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Rodin Reanimated through Music, Dance, and Images at Bronxville Library Friday, November 22


Oct. 30, 2013: A performance of a new multimedia work, Bronze in the Digital Age: Rodin Reanimated through Music, Dance and Image, will take place at 7:00 pm on Friday, November 22, 2013, in the Yeager Room at the Bronxville Public Library.

Composer and musician Jordan McLean describes the site-specific work as an "immersive reflection on the hundred years since Rodin succeeded in endowing sculpture with the human spirit."  

McLean was commissioned to create an original musical composition with modern dance performance to mark Rodin in Bronxville, a community-wide celebration organized by the Bronxville Chamber of Commerce and inspired by Rodin's portrait sculptures on view at the OSilas Gallery through November 27.  McLean’s addition of projected images as part of the performance recognizes master photographer Edward Steichen's admiration for the sculptor.    

One can imagine that Rodin would have appreciated several aspects of McLean's upcoming work as they incorporate some of his signature groundbreaking artistic practices. Rodin departed from established styles of sculpture by creating the illusion of movement, recycling his own works, and recombining them to create new meaning.

Each of these ideas will be reflected in Bronze in the Digital Age, in which the movement of dance is accompanied by music and projected images. McLean hopes his work will contribute to the redefinition of sculpture for today's audience. 

McLean has been active as a bandleader and trumpeter for more than 15 years, having collaborated with musicians, ensembles, and performance organizations worldwide. He was associate musical director for the Tony Award-winning choreographer Bill T. Jones on the production of the Broadway musical FELA! and has served as an associate conductor for the Grammy Award-winning Orchestra of Our Time.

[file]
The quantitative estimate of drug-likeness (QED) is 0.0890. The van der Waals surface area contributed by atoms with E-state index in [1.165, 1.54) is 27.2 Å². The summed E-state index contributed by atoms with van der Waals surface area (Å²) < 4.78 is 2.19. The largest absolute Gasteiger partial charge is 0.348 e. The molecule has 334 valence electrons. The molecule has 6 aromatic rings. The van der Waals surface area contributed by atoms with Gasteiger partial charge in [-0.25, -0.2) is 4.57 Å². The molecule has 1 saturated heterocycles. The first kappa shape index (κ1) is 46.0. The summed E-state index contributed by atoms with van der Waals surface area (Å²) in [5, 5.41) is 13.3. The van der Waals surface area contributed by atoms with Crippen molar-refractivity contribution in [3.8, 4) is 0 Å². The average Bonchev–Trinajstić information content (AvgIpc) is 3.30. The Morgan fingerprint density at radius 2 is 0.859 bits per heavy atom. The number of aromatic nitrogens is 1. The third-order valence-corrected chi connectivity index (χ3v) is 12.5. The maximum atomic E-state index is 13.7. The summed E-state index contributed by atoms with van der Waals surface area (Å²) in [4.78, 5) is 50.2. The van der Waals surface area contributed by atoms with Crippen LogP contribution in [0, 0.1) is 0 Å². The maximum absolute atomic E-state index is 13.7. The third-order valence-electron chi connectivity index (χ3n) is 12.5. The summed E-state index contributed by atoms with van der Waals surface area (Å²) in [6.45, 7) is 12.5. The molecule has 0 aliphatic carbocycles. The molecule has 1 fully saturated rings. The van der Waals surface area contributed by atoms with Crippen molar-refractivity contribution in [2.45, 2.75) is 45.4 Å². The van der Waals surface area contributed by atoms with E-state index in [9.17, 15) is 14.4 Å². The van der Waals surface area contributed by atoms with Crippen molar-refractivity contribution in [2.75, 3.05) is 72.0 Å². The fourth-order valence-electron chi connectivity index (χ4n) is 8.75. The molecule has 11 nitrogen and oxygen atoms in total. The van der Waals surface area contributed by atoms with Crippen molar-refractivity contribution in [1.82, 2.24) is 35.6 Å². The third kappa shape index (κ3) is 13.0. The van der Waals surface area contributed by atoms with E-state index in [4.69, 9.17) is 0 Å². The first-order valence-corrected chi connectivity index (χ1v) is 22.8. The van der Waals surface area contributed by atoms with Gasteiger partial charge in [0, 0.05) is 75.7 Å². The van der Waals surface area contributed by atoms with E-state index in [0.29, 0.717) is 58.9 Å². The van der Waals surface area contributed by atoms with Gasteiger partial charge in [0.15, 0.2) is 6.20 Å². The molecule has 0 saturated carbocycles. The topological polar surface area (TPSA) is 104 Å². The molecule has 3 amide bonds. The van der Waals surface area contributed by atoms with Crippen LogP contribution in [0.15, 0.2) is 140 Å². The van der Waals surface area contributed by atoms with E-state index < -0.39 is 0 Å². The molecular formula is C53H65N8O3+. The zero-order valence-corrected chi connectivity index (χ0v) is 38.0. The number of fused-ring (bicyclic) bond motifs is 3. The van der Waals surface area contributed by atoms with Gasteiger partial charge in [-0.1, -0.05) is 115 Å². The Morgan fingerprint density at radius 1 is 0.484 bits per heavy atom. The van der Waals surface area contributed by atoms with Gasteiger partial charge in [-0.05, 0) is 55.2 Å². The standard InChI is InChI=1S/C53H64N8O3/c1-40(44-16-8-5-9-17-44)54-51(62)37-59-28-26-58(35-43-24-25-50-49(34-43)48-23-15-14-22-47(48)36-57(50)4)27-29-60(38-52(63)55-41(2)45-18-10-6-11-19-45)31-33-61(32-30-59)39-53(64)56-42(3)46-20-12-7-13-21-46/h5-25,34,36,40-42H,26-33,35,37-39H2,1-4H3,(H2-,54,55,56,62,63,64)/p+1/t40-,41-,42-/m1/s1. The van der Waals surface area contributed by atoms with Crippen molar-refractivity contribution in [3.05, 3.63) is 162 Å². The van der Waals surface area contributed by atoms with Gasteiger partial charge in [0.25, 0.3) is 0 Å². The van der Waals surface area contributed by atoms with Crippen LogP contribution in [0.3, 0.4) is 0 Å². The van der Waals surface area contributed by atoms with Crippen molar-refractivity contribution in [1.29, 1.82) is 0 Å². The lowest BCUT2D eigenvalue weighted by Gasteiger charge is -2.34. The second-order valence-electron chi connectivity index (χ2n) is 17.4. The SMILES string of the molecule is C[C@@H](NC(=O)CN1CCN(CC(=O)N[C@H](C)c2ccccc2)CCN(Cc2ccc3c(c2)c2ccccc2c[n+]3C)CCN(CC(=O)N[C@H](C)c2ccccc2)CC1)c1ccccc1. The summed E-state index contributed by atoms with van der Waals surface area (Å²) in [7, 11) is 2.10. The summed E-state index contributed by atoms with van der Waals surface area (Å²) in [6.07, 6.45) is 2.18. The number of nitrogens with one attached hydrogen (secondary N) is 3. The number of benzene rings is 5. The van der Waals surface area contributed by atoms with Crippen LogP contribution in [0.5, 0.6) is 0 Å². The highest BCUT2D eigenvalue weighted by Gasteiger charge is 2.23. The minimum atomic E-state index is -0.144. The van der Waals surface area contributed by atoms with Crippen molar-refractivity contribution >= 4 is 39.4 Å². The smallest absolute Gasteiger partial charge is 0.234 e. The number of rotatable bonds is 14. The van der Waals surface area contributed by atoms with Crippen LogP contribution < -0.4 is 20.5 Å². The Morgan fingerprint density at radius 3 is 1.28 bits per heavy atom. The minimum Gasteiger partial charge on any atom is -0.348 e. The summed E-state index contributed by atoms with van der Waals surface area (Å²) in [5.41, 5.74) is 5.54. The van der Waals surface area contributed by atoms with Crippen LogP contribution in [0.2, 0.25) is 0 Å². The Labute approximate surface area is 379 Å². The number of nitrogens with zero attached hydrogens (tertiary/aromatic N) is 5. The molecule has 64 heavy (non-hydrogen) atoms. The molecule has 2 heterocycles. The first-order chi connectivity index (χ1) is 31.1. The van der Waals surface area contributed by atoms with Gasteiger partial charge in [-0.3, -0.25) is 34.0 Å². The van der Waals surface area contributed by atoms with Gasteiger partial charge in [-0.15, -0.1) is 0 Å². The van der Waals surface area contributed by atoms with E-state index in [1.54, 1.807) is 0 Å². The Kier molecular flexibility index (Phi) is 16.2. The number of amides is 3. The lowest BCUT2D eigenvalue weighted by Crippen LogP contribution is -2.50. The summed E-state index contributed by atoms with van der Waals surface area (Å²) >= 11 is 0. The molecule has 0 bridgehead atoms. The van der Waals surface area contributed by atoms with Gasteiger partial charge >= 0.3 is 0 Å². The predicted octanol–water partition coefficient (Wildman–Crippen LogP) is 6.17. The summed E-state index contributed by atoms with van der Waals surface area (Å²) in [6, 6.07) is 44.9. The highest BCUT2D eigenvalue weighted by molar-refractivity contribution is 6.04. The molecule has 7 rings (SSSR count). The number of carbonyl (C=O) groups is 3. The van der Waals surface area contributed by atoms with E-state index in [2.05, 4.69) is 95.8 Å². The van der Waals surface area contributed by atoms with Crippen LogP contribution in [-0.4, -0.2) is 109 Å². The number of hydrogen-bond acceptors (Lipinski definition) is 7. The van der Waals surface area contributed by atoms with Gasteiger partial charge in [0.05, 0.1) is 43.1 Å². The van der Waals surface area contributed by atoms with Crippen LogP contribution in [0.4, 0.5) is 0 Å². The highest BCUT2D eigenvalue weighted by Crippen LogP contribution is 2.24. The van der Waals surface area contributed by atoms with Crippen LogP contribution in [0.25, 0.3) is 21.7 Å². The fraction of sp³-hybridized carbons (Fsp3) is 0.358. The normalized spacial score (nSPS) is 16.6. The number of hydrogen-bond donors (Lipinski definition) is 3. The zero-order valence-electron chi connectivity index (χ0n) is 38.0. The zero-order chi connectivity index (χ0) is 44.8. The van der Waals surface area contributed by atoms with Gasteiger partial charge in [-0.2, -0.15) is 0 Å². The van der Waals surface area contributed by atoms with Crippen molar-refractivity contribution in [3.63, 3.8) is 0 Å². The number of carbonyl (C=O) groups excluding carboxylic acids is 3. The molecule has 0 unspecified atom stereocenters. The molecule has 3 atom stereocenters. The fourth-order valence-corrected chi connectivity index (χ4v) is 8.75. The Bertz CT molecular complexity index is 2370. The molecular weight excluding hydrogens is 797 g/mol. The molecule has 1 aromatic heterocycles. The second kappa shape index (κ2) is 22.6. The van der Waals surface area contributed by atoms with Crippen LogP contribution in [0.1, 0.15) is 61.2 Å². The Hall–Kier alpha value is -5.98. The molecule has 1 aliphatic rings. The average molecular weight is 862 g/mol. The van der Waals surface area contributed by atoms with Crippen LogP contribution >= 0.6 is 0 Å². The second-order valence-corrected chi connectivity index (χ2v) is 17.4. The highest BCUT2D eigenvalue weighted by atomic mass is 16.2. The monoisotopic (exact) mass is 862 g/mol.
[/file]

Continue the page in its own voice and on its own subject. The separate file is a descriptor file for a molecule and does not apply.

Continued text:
The program has received the support of the Friends of the Bronxville Public Library, which, according to Director Gabriella Radujko, "signals the community's appreciation for the arts and the library's commitment to working collaboratively with local cultural organizations like the OSilas Gallery at Concordia College." 

The Rodin exhibition has generated a great deal of excitement about the sculptor through the many events organized throughout Bronxville. "Villagers have had many opportunities to learn about the significance of Rodin's artistic genius," said Radujko. 

Photo courtesy OSilas Gallery

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Bronxville Overview

Bronxville is a quaint village (one square mile) located just 16 miles north of midtown Manhattan (roughly 30 minutes on the train) and has a population of approximately 6,500. It is known as a premier community with an excellent public school (K-12) and easy access to Manhattan. Bronxville offers many amenities including an attractive business district, a hospital (Lawrence Hospital), public paddle and tennis courts, fine dining at local restaurants, two private country clubs and a community library.

While the earliest settlers of Bronxville date back to the first half of the 18th century, the history of the modern suburb of Bronxville began in 1890 when William Van Duzer Lawrence purchased a farm and commissioned the architect, William A. Bates, to design a planned community of houses for well-known artists and professionals that became a thriving art colony. This community, now called Lawrence Park, is listed on the National register of Historic Places and many of the homes still have artists’ studios. A neighborhood association within Lawrence Park called “The Hilltop Association” keeps this heritage alive with art shows and other events for neighbors.

Bronxville offers many charming neighborhoods as well as a variety of living options for residents including single family homes, town houses, cooperatives and condominiums. One of the chief benefits of living in “the village” is that your children can attend the Bronxville School.

The Bronxville postal zone (10708, known as “Bronxville PO”) includes the village of Bronxville as well as the Chester Heights section of Eastchester, parts of Tuckahoe and the Lawrence Park West, Cedar Knolls, Armour Villa and Longvale sections of Yonkers. Many of these areas have their own distinct character. For instance, the Armour Villa section has many historic homes and even has its own newsletter called “The Villa Voice” which reports on neighborhood news.

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